Monday, October 04, 2010

Doing the Sums - Did the Tallaght Strategy Really Cost Fine Gael Votes?

Someone who really can do the sumsEnda Kenny is quoted in Saturday’s Irish Times as saying that he is not in favour of a second Tallaght strategy – Alan Dukes’ decision to support the Charlie Haughey minority government of 1987 in its policy of fiscal rectitude – because Fine Gael “suffered at the polls as a consequence” of the first Tallaght strategy.

But is that true? Fine Gael had 50 seats on 27.1% of the vote after the 1987 election. In the 1989 election, Fine Gael won 55 seats on 29.3% of the vote.

So the electorate rewarded Fine Gael in the immediate aftermath of the Tallaght Strategy. The popular vote increased by 2.2% and the Fine Gael seat total increased by five. That’s a positive result.

Fine Gael got hammered in the next election after, 1992, when it lost ten seats and dropped to 24.5% of the popular vote, but they can’t really blame that on the Tallaght Strategy. Fine Gael threw Alan Dukes overboard after they lost the 1990 Presidential election to Mary Robinson and ditched his Tallaght Strategy along with him. John Bruton, Richard’s brother, was in charge by 1992.

Fine Gael got rid of a leader who gained them seats and votes in the 1989 general election for one who lost them seats and votes in the 1992 general election. That is Fine Gael’s Tallaght Strategy legacy. They didn’t know a good thing when they had it.

This is not the only time in this generation that Fine Gael have been unable to interpret their own electoral numbers. If anything, 2002 was the greater psephological disaster.

Michael Noonan endured eight years of odium for the 2002 election result until his recent rehabilitation in the party – and that only came about by accident too - but that interpretation has always been unfair on Noonan. The party’s percentage of the popular vote dropped to 22.5% under Noonan in 2002 but the fall of 5.4 percentage points from their 1997 total resulted in an utterly disproportionate loss of seats.

While Fine Gael only lost ten seats on a 4.8 percentage point drop in support in 1992, the year of the Spring tide, they lost 31, more than three times as many, for a 5.8 percentage point drop in 2002, even though there’s only one percentage point in the difference.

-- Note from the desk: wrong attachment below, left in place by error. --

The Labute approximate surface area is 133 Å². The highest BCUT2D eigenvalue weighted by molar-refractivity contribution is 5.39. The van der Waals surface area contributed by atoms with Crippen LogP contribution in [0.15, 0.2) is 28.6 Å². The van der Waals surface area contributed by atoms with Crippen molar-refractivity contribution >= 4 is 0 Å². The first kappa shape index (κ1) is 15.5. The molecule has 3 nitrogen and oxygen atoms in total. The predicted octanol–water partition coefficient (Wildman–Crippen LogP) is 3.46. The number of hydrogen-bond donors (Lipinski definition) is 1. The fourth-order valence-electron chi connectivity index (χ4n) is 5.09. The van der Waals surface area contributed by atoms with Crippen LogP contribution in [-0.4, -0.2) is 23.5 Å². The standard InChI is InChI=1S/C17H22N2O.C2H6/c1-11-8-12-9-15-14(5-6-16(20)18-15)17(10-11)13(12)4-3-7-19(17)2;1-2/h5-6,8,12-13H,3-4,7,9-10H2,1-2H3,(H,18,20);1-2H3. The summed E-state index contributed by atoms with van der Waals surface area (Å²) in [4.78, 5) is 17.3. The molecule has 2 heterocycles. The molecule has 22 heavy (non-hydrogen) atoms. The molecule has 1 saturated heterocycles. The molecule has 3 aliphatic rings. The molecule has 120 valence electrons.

There is a reason for this. The Irish electoral system is unfair. It not nearly as proportional as it claims.

The multi-seat nature of the constituencies means that a small tremor in the popular vote can result in an earthquake when it works its way through the local rivalries and the cute-as-you-like vote sharing and constituency dividing that the nation considers so vital to our national politics.

The corollary of 2002 happened in 2007, when Enda Kenny’s increase of only 4.8 percentage points of the popular vote, from 22.5% to 27.3%, saw Fine Gael increase its seat total by 20, from 31 to 51, an increase in seats gained that was out of proportion to the increase in votes won.

The result of 2007 was just as disproportionate in terms of popular vote versus seats as 2002 had been, but Fine Gael chose to ignore it because it worked their way in 2007. They are paying the consequences of that decision now, as bumbling conspirators again dream of a bloodless decapitation.

But the greater error was Fine Gael’s jettisoning of the Tallaght Strategy twenty years ago. Because they did not suffer from the adoption of the Tallaght Strategy in the first place, Fine Gael gained no advantage in dumping it.

Had they continued, Fine Gael would now be able to claim twenty years of a high moral ground when the standing of politicians has never been lower. And they could have, because the evidence is there as outlined above.

For the main opposition party to be so very poor at doing their own sums or exercising self-knowledge does not bode well for the nation at a time of deep and dark crisis.